Championing the Way of Give
Readers who pick up this magazine for the first time may be surprised to know the Church that sponsors it also carries on other major educational and philanthropic projects.
Though we consciously think of this magazine as containing primarily a warning message, we do not think of ourselves as doomsayers, alarmists or even pessimists. In fact, the major part of our work revolves around positive, hope-filled, inspiring concepts—as we aim to demonstrate in every issue of this magazine, as well as within other projects of the Philadelphia Church of God.
As some of our readers know, a considerable amount of our resources is devoted to Herbert W. Armstrong College—a private, liberal arts college we raised up just over two years ago in Edmond, Okla. We believe that offering young people true, godly education is vital to the fulfilling of a Christian work.
Another arm of our work—the chiefly humanitarian side—is the Armstrong International Cultural Foundation. This aspect of our work, as with the college, traces its roots back to the founder of the Worldwide Church of God (wcg)—Herbert W. Armstrong. The pcg broke away from the wcg in December 1989, nearly four years after Mr. Armstrong died—once it was clear that the new administration was dismantling everything that Mr. Armstrong had built up and stood for.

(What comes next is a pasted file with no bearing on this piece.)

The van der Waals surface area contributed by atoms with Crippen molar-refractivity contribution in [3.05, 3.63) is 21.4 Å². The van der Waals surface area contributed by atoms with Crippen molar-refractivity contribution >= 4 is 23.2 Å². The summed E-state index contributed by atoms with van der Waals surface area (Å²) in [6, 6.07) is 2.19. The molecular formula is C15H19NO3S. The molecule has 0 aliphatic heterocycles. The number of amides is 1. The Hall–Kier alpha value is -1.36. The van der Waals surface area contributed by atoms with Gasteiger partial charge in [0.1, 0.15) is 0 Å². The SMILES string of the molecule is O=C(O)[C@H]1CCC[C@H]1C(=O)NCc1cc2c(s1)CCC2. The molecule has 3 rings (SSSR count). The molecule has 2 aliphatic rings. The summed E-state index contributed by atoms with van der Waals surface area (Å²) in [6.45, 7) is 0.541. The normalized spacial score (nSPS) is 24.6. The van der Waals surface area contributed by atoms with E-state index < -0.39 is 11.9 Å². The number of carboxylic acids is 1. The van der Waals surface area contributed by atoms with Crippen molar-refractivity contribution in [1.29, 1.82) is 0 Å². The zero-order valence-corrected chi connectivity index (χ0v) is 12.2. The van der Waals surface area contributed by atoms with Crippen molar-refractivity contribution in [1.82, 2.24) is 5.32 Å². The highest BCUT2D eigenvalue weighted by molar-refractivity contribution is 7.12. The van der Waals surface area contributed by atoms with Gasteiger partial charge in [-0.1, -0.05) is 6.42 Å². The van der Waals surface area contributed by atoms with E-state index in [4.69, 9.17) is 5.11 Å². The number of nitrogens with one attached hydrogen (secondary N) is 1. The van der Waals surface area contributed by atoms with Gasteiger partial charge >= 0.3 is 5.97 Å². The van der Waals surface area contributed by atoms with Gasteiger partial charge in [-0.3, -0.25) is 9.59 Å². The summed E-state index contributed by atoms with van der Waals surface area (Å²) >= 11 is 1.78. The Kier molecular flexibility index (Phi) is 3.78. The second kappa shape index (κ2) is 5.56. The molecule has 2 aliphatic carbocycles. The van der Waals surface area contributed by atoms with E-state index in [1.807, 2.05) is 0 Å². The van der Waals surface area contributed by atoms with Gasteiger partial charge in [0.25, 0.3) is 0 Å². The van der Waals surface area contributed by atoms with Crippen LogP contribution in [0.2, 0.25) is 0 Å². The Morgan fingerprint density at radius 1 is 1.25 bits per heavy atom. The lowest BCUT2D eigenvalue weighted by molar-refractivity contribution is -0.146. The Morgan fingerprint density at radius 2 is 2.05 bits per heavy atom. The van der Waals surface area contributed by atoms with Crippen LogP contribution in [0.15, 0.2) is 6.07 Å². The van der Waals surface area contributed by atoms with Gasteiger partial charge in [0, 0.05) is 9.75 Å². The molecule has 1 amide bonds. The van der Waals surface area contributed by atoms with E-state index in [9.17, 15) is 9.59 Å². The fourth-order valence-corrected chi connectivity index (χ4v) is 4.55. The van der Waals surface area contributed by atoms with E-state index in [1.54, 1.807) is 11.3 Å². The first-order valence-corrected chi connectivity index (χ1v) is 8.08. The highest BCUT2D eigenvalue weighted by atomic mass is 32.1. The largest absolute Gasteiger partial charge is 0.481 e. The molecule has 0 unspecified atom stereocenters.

From its inception, the pcg has sought to uphold God’s truth as restored through the teachings and traditions of Herbert Armstrong. Inextricably linked with Mr. Armstrong’s tradition was the college he raised up, Ambassador College, and the unparalleled humanitarian organization he began, known as the Ambassador International Cultural Foundation (aicf).
Although the aicf’s humanitarian activities stretched from Bombay to Brussels, the Philippines to the Netherlands, Tokyo to Cairo—with projects in Jerusalem, Jordan, London, Nepal and Okinawa—its most notorious achievement was undoubtedly its concert series, held in the incomparable Ambassador Auditorium in Pasadena, built in 1974. Concertgoers and performers alike praised its acoustical perfection and warm, intimate atmosphere.
This series brought excellence in the performing arts to the Los Angeles area by showcasing the greatest performers from all over the world during the 1970s and ’80s—artists such as the Vienna Symphony, Luciano Pavarotti, Joan Sutherland, Vladimir Horowitz and Mel Tormé.
After he died, the wcg wanted nothing to do with Mr. Armstrong or the legacies he left. Eventually, the aicf_was discontinued; the concert series ceased. Mr. Armstrong had spent $2.5 million a year to attract the finest artists in the world, and with the financial demise of the wcg throughout the early ’90s, church officials, in January 1995, said they no longer had the money to subsidize the arts. Ambassador Auditorium sits empty today, awaiting sale or demolition. Aicf projects around the world were stopped as well.
It was to keep Mr. Armstrong’s legacy alive that the pcg broke away from the wcg. In the mid-1990s, we raised up a humanitarian department, the Armstrong International Cultural Foundation. For its first project, it took over—ironically—a project that the defunct aicf had left behind in Amman, Jordan. As this project developed, and Foundation officials built close relations with many of the royalty in Jordan who remembered Herbert Armstrong, the Foundation began another project.
In 1998, a small concert series began—in hopes that it would one day grow to be a grand series in Mr. Armstrong’s tradition—supporting the arts by giving monumental cultural experiences to the area.